66 Procopius March 11, 2015 at 9:18 pm

“Why isn’t this agreement looked at like a power grab by international corporations?”

Because the international corporations wrote the treaty and also own the American media? The last few months have been interesting for noting what you DON’T see reported. Seen anything about Ukraine lately? Victoria Nuland? Seen anything in the major TV news shows about the number of trains derailing and exploding? Seen anything about fishing in the Gulf of Mexico?

67 triclops March 12, 2015 at 7:25 pm

It would be more accurate to say that discussion isn’t coming up on the TPP because it is not something either party wishes to address. It’s more important to fight over mean letters from congress to the president undermining a diplomacy to stop nukes that has been doomed for at least 15 years.

68 Keith March 11, 2015 at 10:04 pm

I’m gonna go a step farther and opposite Tyler on this one:

Nobody can reasonably claim to be a friend of individual liberty and for the TPP, PERIOD:

Here is just one of the so-called “IP provisions” of the TPP.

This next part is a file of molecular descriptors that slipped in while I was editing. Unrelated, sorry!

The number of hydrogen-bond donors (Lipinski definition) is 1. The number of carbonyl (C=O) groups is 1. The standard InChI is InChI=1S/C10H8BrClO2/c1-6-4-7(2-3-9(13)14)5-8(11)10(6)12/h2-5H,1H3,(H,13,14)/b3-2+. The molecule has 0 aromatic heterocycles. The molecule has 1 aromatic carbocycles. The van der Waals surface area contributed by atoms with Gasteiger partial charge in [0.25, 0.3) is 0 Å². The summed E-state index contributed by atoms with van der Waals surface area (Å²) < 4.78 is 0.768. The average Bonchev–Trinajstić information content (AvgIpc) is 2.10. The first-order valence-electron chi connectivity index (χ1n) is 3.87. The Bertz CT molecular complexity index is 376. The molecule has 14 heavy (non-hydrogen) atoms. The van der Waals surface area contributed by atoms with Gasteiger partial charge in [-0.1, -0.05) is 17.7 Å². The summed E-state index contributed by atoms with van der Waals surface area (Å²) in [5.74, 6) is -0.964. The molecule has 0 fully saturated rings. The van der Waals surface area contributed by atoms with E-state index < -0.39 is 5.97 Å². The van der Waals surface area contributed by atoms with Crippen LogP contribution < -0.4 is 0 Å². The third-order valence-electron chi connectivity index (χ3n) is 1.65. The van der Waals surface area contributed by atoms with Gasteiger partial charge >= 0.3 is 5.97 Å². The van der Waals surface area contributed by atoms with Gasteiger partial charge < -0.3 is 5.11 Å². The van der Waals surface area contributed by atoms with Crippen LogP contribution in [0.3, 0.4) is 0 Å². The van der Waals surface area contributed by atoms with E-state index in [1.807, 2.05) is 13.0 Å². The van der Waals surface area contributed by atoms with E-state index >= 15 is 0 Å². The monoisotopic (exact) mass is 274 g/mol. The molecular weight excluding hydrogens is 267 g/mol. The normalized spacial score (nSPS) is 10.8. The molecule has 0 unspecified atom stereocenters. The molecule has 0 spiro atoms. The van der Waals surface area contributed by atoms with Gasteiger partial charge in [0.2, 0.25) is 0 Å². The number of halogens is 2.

“The TPP requires that signatories hold civilly liable any person who “circumvents without authority any effective technological measure that controls access to a protected work,” or otherwise makes available devices or products or service that are intended to circumvent or have only limited commercial purpose other than to circumvent or are primarily designed to circumvent. There is no requirement that the infringing party be aware of their infringement in order to be held civilly liable (no knowledge requirement). The TPP requires that signatories provide for criminal penalties for persons who engage in these activities and are found “to have engaged willfully and for purposes of commercial advantage or private financial gain.”

So Tyler thinks that an international body should now judge technologies that MIGHT be used to infringe patent or copyright. I’m sorry, but how can somebody who likes individual liberty even come close to supporting such a thing?

These provisions are inherently anti-innovation and anti- entrepreneurship and anti-liberty:

69 Moelicious March 11, 2015 at 10:59 pm

All the elites suckle at the same teats. Tyler, Republicans, Democrats – it doesn’t matter. As long as you have a high three digit IQ and laugh at the right notes you’re entitled to plunder.

70 lxm March 12, 2015 at 12:18 pm

These all sound like legitimate questions and concerns.

Why does Tyler support them?

71 triclops March 12, 2015 at 7:43 pm

Also, where can one look for an intelligent discussion of these concerns?